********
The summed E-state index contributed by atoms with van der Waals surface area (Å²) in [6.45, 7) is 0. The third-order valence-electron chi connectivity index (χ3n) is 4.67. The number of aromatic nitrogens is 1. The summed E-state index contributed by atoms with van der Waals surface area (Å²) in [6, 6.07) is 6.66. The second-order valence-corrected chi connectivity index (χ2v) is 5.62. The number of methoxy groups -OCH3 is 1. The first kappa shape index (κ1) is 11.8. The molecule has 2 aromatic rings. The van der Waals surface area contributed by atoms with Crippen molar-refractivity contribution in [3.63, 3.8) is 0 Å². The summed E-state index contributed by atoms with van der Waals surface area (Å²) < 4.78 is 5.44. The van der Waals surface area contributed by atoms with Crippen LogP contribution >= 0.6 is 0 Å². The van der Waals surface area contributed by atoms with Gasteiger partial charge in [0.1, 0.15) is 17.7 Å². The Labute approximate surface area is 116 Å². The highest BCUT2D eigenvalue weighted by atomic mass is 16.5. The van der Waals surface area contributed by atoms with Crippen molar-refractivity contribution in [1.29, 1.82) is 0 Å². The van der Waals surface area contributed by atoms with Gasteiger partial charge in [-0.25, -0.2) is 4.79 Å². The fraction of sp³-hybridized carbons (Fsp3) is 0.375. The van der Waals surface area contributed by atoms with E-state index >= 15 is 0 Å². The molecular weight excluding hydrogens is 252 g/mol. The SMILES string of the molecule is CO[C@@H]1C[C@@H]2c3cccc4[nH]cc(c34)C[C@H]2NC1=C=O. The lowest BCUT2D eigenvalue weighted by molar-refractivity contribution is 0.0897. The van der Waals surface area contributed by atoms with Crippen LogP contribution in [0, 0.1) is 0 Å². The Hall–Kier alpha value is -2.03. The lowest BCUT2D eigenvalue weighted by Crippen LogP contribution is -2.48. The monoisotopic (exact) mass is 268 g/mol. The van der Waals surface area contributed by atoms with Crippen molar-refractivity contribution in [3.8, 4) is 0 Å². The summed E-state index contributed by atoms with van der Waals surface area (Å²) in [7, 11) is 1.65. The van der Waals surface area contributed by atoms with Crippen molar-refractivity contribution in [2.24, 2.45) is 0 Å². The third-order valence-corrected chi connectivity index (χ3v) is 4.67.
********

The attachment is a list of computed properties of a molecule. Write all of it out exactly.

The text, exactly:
The summed E-state index contributed by atoms with van der Waals surface area (Å²) in [6.45, 7) is 0. The third-order valence-electron chi connectivity index (χ3n) is 4.67. The number of aromatic nitrogens is 1. The summed E-state index contributed by atoms with van der Waals surface area (Å²) in [6, 6.07) is 6.66. The second-order valence-corrected chi connectivity index (χ2v) is 5.62. The number of methoxy groups -OCH3 is 1. The first kappa shape index (κ1) is 11.8. The molecule has 2 aromatic rings. The van der Waals surface area contributed by atoms with Crippen molar-refractivity contribution in [3.63, 3.8) is 0 Å². The summed E-state index contributed by atoms with van der Waals surface area (Å²) < 4.78 is 5.44. The van der Waals surface area contributed by atoms with Crippen LogP contribution >= 0.6 is 0 Å². The van der Waals surface area contributed by atoms with Gasteiger partial charge in [0.1, 0.15) is 17.7 Å². The Labute approximate surface area is 116 Å². The highest BCUT2D eigenvalue weighted by atomic mass is 16.5. The van der Waals surface area contributed by atoms with Crippen molar-refractivity contribution in [1.29, 1.82) is 0 Å². The van der Waals surface area contributed by atoms with Gasteiger partial charge in [-0.25, -0.2) is 4.79 Å². The fraction of sp³-hybridized carbons (Fsp3) is 0.375. The van der Waals surface area contributed by atoms with E-state index >= 15 is 0 Å². The molecular weight excluding hydrogens is 252 g/mol. The SMILES string of the molecule is CO[C@@H]1C[C@@H]2c3cccc4[nH]cc(c34)C[C@H]2NC1=C=O. The lowest BCUT2D eigenvalue weighted by molar-refractivity contribution is 0.0897. The van der Waals surface area contributed by atoms with Crippen LogP contribution in [0, 0.1) is 0 Å². The Hall–Kier alpha value is -2.03. The lowest BCUT2D eigenvalue weighted by Crippen LogP contribution is -2.48. The monoisotopic (exact) mass is 268 g/mol. The van der Waals surface area contributed by atoms with Crippen molar-refractivity contribution in [3.8, 4) is 0 Å². The summed E-state index contributed by atoms with van der Waals surface area (Å²) in [7, 11) is 1.65. The van der Waals surface area contributed by atoms with Crippen molar-refractivity contribution in [2.24, 2.45) is 0 Å². The third-order valence-corrected chi connectivity index (χ3v) is 4.67.